There’s more to Byzantium Security than an arresting hexagonal logo and a general disinterest in 99% of the country. The fictional company features prominently in Cinemax’s upcoming drama Hunted, and the Wall Street advertisements are merely one of a number of rabbit holes into the company’s inner workings. The series, premiering October 19th, revolves around Byzantium Security operative Samantha Hunt (Melissa George) as she seeks to unravel the mystery behind an attempt on her life. Fans can get a glimpse into the world of a Byzantium operative by completing a five-part examination liberally dosed with more than a few twists. Not everything is as it seems at Byzantium Security, which appears to be a recurring theme throughout the series’ interactive campaign, created by Campfire with the help of Jam3, the development team that worked on the interactive documentary Bear 71.
Yesterday, I received a puzzle box in the mail that serves as an alternate entry point to the Hunted transmedia experience. The hexagonal wooden box slid apart with relative ease, revealing a secret compartment carved into one of the pieces containing a miniature USB drive engraved with Byzantium Security’s overlapping hexagons. The drive contained a single password-protected file named “UNLOCK_ME.” Luckily, each of the three puzzle pieces had three letters etched onto their sides, spelling out “LOR / AGH / SSU.” Unscrambling the letters spelled out “Hourglass,” which unlocked a video driving to the Byzantium Security application page at ByzantiumTests.com.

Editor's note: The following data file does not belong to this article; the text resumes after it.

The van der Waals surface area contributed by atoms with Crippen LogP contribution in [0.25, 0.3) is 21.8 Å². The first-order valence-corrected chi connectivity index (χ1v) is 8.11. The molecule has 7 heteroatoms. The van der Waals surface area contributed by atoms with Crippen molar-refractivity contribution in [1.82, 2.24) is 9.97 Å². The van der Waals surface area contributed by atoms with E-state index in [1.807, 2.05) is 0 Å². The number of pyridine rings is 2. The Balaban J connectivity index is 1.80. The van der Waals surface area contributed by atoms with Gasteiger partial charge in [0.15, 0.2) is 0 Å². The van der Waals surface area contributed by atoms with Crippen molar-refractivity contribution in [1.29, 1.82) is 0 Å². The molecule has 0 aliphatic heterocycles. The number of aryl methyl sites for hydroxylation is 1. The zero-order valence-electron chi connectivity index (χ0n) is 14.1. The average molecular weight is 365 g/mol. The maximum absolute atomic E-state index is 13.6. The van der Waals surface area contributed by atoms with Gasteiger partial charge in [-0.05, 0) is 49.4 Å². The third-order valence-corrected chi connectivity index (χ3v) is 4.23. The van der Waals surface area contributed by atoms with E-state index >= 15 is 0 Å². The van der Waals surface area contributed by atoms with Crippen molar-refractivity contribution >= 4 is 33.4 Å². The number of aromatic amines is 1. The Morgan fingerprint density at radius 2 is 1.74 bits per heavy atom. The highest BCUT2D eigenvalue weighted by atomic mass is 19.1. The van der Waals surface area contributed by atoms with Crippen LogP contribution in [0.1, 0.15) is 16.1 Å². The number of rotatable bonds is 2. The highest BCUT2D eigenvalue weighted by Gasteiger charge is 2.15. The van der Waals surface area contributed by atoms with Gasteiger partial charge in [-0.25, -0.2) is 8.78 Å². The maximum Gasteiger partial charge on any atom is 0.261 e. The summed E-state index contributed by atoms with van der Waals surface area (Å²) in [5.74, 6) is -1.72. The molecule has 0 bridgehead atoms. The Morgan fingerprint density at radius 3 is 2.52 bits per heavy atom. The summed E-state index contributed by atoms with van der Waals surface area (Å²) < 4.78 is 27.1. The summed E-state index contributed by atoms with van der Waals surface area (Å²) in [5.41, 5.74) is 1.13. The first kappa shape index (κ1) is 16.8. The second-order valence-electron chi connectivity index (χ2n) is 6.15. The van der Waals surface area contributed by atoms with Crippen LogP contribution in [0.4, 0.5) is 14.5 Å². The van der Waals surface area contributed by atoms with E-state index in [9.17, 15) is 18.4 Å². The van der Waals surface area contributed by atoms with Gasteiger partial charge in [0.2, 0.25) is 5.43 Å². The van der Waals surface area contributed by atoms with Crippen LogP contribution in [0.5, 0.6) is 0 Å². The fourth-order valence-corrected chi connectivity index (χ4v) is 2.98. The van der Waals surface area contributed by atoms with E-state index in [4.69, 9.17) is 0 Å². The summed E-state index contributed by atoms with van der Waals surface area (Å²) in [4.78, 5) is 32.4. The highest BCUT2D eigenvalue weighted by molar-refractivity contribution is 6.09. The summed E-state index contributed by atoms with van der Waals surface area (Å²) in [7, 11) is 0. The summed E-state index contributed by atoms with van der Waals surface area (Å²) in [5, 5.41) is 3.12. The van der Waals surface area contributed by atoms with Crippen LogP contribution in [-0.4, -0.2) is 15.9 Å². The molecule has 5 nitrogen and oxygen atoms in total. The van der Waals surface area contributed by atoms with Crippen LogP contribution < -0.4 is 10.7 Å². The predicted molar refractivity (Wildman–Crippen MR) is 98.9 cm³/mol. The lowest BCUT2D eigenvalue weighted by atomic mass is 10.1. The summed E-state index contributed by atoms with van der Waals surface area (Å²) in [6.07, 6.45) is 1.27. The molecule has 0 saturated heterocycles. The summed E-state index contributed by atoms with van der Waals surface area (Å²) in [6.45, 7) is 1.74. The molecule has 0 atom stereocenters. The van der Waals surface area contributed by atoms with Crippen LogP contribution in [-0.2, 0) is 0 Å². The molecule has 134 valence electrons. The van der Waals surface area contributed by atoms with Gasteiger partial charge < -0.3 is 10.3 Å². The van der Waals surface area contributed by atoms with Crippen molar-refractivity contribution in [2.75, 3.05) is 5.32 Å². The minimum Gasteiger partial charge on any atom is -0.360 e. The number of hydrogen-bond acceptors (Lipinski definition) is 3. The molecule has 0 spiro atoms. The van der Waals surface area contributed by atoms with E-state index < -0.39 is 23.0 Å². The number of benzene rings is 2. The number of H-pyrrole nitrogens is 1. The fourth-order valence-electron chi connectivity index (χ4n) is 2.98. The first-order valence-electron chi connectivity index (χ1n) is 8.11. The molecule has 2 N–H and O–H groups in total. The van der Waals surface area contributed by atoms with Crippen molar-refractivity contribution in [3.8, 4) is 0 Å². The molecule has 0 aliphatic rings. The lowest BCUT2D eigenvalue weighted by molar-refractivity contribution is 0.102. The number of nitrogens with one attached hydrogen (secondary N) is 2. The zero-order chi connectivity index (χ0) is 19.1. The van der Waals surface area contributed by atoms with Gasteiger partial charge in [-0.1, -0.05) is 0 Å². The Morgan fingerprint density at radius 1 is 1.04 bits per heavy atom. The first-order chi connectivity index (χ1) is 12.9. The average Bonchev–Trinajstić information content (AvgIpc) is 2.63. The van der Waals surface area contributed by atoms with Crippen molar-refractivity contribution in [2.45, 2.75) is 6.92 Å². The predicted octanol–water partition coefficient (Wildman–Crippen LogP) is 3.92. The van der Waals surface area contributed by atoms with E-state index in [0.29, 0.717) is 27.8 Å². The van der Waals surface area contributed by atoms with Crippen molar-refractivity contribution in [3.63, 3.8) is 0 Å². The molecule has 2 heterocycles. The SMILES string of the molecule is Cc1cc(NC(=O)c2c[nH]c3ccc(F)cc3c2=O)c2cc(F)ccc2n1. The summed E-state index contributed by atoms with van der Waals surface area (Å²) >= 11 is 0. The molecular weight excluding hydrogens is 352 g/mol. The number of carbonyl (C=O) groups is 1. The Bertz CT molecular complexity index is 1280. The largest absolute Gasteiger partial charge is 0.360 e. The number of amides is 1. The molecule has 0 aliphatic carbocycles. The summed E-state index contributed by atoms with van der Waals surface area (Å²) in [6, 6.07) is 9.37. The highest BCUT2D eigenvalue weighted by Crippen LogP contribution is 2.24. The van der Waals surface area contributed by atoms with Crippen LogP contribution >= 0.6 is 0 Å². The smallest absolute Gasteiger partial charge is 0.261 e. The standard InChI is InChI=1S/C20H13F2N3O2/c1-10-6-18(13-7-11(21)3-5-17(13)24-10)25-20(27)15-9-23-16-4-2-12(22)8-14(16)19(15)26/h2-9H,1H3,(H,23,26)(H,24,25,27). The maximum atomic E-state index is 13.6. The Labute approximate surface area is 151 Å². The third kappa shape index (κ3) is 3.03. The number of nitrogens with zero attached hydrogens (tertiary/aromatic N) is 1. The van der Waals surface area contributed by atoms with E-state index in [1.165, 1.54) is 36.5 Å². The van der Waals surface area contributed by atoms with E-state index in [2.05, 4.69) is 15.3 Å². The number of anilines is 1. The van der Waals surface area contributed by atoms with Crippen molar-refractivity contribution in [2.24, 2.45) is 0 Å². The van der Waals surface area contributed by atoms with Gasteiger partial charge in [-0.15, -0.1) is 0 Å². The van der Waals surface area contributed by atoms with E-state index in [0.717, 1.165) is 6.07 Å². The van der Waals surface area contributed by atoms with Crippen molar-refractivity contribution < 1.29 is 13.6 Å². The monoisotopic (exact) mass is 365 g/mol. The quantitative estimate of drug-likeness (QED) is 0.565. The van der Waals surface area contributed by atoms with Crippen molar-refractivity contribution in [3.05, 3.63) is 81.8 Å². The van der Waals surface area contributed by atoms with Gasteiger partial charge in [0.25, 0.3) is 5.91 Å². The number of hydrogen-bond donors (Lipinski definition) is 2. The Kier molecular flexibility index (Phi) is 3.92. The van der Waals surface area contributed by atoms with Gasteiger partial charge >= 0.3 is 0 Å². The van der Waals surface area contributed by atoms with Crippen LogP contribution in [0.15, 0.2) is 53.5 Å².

In anticipation of A&E’s upcoming adaptation of King’s novel Bag of Bones airing December 11th and 12th, Campfire created Dark Score Stories, a deceptively simplistic photo essay that provides a glimpse at life in the unincorporated township of TR-90. High fidelity black-and-white images shot by award-winning photojournalist Joachim Ladefoged provide artful glimpses into life at Dark Score Lake, complemented by audio interviews with the local townsfolk featured in seven separate sections of the site. Scratch the surface, however, and an entirely new experience inundated with King-themed puzzles and easter eggs emerges.
The first indication that something might be amiss with an otherwise straightforward photo essay comes from the headline images featured at the beginning of each of the seven sections. In her lighthouse studio, Jo Noonan’s smile is briefly wiped clean. Gerald Lean’s face is twisted by a grimacing smile at his shop of curios. And Lance Devore’s hands shift from a protective embrace of his daughter Kyra to a much more threatening grip. These changes are all the more startling for their subtlety, adding a new dimension to the audio commentaries.